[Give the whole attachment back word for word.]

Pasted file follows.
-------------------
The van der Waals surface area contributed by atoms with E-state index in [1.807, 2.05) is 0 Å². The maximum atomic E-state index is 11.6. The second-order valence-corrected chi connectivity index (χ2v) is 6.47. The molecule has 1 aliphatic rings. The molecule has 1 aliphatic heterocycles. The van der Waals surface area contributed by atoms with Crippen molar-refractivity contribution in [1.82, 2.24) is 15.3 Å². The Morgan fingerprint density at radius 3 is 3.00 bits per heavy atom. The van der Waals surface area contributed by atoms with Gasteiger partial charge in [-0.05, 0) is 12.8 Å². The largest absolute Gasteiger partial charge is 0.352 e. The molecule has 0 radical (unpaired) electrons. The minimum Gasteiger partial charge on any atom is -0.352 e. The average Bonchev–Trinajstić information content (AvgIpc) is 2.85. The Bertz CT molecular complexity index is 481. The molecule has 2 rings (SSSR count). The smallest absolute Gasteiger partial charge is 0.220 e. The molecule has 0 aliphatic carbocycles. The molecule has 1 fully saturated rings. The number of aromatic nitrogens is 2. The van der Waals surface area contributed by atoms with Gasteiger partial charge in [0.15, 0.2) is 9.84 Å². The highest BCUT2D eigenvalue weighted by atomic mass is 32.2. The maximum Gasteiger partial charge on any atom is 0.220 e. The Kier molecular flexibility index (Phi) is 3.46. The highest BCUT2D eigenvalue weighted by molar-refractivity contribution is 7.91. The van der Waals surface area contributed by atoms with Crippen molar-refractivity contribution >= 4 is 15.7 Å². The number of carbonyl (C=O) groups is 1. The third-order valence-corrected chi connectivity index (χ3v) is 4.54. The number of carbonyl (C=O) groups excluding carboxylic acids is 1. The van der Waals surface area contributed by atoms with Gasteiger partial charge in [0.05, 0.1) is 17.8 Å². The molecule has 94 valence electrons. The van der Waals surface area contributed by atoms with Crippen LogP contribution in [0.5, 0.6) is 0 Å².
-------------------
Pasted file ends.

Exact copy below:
The van der Waals surface area contributed by atoms with E-state index in [1.807, 2.05) is 0 Å². The maximum atomic E-state index is 11.6. The second-order valence-corrected chi connectivity index (χ2v) is 6.47. The molecule has 1 aliphatic rings. The molecule has 1 aliphatic heterocycles. The van der Waals surface area contributed by atoms with Crippen molar-refractivity contribution in [1.82, 2.24) is 15.3 Å². The Morgan fingerprint density at radius 3 is 3.00 bits per heavy atom. The van der Waals surface area contributed by atoms with Gasteiger partial charge in [-0.05, 0) is 12.8 Å². The largest absolute Gasteiger partial charge is 0.352 e. The molecule has 0 radical (unpaired) electrons. The minimum Gasteiger partial charge on any atom is -0.352 e. The average Bonchev–Trinajstić information content (AvgIpc) is 2.85. The Bertz CT molecular complexity index is 481. The molecule has 2 rings (SSSR count). The smallest absolute Gasteiger partial charge is 0.220 e. The molecule has 0 aliphatic carbocycles. The molecule has 1 fully saturated rings. The number of aromatic nitrogens is 2. The van der Waals surface area contributed by atoms with Gasteiger partial charge in [0.15, 0.2) is 9.84 Å². The highest BCUT2D eigenvalue weighted by atomic mass is 32.2. The maximum Gasteiger partial charge on any atom is 0.220 e. The Kier molecular flexibility index (Phi) is 3.46. The highest BCUT2D eigenvalue weighted by molar-refractivity contribution is 7.91. The van der Waals surface area contributed by atoms with Crippen molar-refractivity contribution >= 4 is 15.7 Å². The number of carbonyl (C=O) groups is 1. The third-order valence-corrected chi connectivity index (χ3v) is 4.54. The number of carbonyl (C=O) groups excluding carboxylic acids is 1. The van der Waals surface area contributed by atoms with Gasteiger partial charge in [0.05, 0.1) is 17.8 Å². The molecule has 94 valence electrons. The van der Waals surface area contributed by atoms with Crippen LogP contribution in [0.5, 0.6) is 0 Å².